Connected Device Security: New Mandates, Same Mayhem
By Jason Siegelin
On May 12th, 2021, the White House issued Executive Order 14028, titled “Improving the Nation’s Cybersecurity.”
The executive order (EO) lays out a set of security guidelines and practices for the federal government and software vendors to follow, requiring vendors to share relevant information on cyber incidents and threats, along with encouraging the adoption of Zero Trust Architecture and multi-factor authentication by organizations using cloud technologies.
The EO is a long one, and, to the IoT community and Industry 4.0 evangelists, one section should stand out and deserves a great deal of highlighting: Section 4, titled “Enhancing Software Supply Chain Security.” The section points out what could become groundbreaking new federal regulations regarding third-party software component risk, provenance, and IoT device security in the United States.
Product security and IoT people, are your ears perking up? They should be.
IoT Devices and Software: Vulnerable Doesn’t Tell the Half of It
But first, why focus on IoT security and software provenance?
As of 2021, according to a report by cybersecurity company Venafi, only 24% of IoT devices used encryption when transmitting data.
And a study issued this year by security certification agency PSA Certified highlighted how the total cost of cybercrime is estimated to reach $10.5 trillion by 2025. Nearly a quarter of respondents were victims of hacks due to vulnerabilities in third-party products or services, with one-fifth of those respondents selling connected products used as a hacking vector or weak link.
But there’s more. The issue could have huge consequences for American national security: look no further than the Cybersecurity & Infrastructure Security Agency (CISA)’s insistent alerts about ongoing malicious cyber activity perpetrated by foreign actors. To make a long story short, the NSA, CISA, and the FBI, since 2020, have consistently observed state-sponsored foreign cyber actors accessing compromised servers and routers in the United States.
IoT and vendor security is no joke, and as connected cities, smart factories, and home automation systems become more widespread, it was only a matter of time before the federal government decided to issue guidance here.
Securing the Software Supply Chain
Probably one of the core points established early on in Section 4 of the EO is made when it orders the National Institute of Standards and Technology (NIST) to release guidelines for “enhancing software supply chain security.”
NIST eventually published those security guidelines, which include the use of multi-factor authentication, network segmentation, least privilege, protections for data at rest and in transit, software inventories, continuous monitoring, and endpoint security protection.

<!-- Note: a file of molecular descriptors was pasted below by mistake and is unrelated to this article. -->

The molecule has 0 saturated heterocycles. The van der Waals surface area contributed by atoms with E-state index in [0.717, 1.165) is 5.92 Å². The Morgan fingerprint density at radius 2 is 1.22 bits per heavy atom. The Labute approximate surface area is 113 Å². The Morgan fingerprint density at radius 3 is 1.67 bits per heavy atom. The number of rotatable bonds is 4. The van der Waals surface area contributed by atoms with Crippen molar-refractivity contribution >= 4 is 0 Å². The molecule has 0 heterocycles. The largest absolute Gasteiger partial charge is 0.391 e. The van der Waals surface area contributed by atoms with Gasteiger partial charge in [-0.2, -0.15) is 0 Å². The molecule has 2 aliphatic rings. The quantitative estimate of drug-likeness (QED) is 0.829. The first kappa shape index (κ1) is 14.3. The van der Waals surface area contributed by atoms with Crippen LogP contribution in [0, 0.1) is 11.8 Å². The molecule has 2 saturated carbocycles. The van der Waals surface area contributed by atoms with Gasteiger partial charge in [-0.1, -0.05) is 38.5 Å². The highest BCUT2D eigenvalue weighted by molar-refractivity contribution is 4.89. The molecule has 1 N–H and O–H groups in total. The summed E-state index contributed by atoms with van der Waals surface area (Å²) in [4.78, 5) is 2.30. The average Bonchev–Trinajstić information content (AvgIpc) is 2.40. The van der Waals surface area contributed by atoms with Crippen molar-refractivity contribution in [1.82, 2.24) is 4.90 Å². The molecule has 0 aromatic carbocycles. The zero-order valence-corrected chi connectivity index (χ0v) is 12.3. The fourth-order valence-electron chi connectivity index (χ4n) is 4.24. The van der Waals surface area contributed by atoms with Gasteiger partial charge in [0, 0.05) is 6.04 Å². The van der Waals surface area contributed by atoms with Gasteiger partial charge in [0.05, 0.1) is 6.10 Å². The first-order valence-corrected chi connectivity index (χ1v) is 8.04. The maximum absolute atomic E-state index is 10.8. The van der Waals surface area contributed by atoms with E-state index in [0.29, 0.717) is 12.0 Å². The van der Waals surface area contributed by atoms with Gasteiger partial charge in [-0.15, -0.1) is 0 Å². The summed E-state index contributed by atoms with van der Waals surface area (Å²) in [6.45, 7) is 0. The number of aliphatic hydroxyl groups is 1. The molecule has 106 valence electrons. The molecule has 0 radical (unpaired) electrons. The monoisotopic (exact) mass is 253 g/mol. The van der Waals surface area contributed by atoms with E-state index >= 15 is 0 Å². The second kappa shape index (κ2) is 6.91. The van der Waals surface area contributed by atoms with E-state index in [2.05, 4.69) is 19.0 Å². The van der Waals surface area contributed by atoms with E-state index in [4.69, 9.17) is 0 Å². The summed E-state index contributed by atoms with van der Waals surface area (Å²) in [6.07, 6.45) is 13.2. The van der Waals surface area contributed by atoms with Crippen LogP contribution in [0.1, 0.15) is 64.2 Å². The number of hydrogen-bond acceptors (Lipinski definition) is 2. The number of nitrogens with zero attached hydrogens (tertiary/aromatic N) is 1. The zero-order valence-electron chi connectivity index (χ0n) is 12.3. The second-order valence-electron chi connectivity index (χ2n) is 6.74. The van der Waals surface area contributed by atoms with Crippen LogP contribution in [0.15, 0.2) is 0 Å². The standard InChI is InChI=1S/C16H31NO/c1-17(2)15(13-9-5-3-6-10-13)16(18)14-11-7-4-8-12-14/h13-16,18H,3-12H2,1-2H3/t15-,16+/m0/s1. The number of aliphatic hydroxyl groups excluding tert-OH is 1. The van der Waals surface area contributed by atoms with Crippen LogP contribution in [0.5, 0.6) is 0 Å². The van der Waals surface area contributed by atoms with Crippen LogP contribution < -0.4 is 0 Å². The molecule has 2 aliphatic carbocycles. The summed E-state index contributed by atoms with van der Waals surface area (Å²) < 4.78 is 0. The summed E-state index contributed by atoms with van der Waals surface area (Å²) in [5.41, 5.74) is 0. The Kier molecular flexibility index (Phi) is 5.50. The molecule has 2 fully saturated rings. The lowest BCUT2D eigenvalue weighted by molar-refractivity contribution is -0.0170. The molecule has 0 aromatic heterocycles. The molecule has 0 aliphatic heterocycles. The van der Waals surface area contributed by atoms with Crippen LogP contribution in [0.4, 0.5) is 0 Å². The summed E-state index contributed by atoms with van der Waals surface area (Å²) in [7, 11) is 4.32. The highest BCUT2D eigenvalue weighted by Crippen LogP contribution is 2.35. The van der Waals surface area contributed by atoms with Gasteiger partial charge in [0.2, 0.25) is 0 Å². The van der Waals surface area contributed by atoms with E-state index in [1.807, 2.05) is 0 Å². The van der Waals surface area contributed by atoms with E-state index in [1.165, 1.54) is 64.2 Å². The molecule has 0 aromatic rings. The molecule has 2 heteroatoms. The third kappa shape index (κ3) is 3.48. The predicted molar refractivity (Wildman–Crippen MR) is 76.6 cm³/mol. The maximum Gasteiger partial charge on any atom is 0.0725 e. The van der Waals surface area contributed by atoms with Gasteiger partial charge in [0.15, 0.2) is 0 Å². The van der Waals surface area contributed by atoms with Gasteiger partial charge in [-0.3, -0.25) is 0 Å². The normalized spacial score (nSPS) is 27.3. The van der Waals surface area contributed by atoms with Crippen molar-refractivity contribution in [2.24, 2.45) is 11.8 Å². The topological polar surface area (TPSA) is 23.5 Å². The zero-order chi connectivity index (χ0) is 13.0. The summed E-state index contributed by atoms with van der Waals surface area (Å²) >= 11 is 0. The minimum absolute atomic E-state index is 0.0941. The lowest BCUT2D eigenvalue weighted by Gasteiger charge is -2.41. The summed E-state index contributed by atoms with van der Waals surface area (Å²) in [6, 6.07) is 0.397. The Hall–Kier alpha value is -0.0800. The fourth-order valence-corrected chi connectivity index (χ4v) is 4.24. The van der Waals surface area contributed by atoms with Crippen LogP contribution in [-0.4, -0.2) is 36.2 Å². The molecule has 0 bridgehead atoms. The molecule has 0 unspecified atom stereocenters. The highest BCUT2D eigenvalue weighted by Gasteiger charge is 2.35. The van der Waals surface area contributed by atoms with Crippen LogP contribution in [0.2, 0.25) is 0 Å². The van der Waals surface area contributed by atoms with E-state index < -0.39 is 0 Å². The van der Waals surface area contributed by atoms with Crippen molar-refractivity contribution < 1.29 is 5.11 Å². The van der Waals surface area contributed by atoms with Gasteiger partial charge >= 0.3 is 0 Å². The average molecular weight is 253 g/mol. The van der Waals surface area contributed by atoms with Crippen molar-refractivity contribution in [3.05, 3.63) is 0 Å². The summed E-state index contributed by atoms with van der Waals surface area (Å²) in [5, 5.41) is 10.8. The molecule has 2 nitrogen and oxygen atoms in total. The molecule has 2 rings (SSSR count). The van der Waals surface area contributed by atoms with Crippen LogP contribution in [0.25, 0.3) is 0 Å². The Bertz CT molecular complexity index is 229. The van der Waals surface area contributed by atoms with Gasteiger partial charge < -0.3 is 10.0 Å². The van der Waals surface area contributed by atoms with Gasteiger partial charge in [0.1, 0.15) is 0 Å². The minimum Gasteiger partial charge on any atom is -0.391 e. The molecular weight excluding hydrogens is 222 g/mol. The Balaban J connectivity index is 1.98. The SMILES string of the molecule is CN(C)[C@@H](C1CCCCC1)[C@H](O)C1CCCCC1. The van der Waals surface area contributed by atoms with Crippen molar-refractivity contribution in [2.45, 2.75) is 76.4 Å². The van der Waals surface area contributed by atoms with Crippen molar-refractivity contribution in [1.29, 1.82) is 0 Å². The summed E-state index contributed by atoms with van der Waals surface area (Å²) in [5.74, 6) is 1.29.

The government is sounding off an alarm here: and it’s no drill. All OEMs and software developers in the IoT space, where component provenance is especially important to consider for cybersecurity, should be paying close attention and shifting left.
And if software vendors don’t comply with NIST’s security guidelines, they might be restricted from doing business with the federal government: the EO’s language mentions that the Federal Acquisition Regulation (FAR), the primary regulation for government agencies to follow when contracting with vendors, might be changed to adopt NIST’s stricter recommendations. In other words, executive agencies may soon have more rigorous security hurdles for software providers to jump over to keep their government contracts.
An IoT Product Label? You Heard That Right.
Another critical part of Section 4 of the EO is where it tasks NIST with creating guidelines and criteria for an IoT consumer labeling program.
Specifically, the EO tells NIST to think up some key provisions to include in what might become a legally mandated IoT product label, added to connected products ranging from baby monitors to digital thermostats to smart fridges.
In its criteria, NIST recommends that an IoT product be sold with an up-to-date inventory of its components. The agency then suggests that customers be able to change an IoT product’s configuration settings via one or more components of the product, and that every IoT product should protect data (both stored and transmitted) from various forms of unauthorized access. Importantly, NIST adds that IoT products should ensure that data sent to other components matches certain standards for format and content, preventing unauthorized transmissions.
These are only a few of NIST’s suggestions, and soon enough IoT product developers may be required to show their compliance with these suggestions in the form of a mandatory product label.
The Bottom Line
The federal government’s guidance here on provenance and IoT security (which may soon become legally binding for software and IoT product vendors working with the government) represents a new culture of security emerging in our digitized 21st century.
Now is a time when the assets most critical to a functioning economy have been made the most vulnerable by IoT technologies, which can give a hacker control over everything ranging from our water supply to our industrial equipment to our power grid.
So, whether you’re remediating third-party vulnerabilities or overhauling your team’s IoT security program, now is the right time to be preventive, proactive, and proficient in securing your IoT-based products.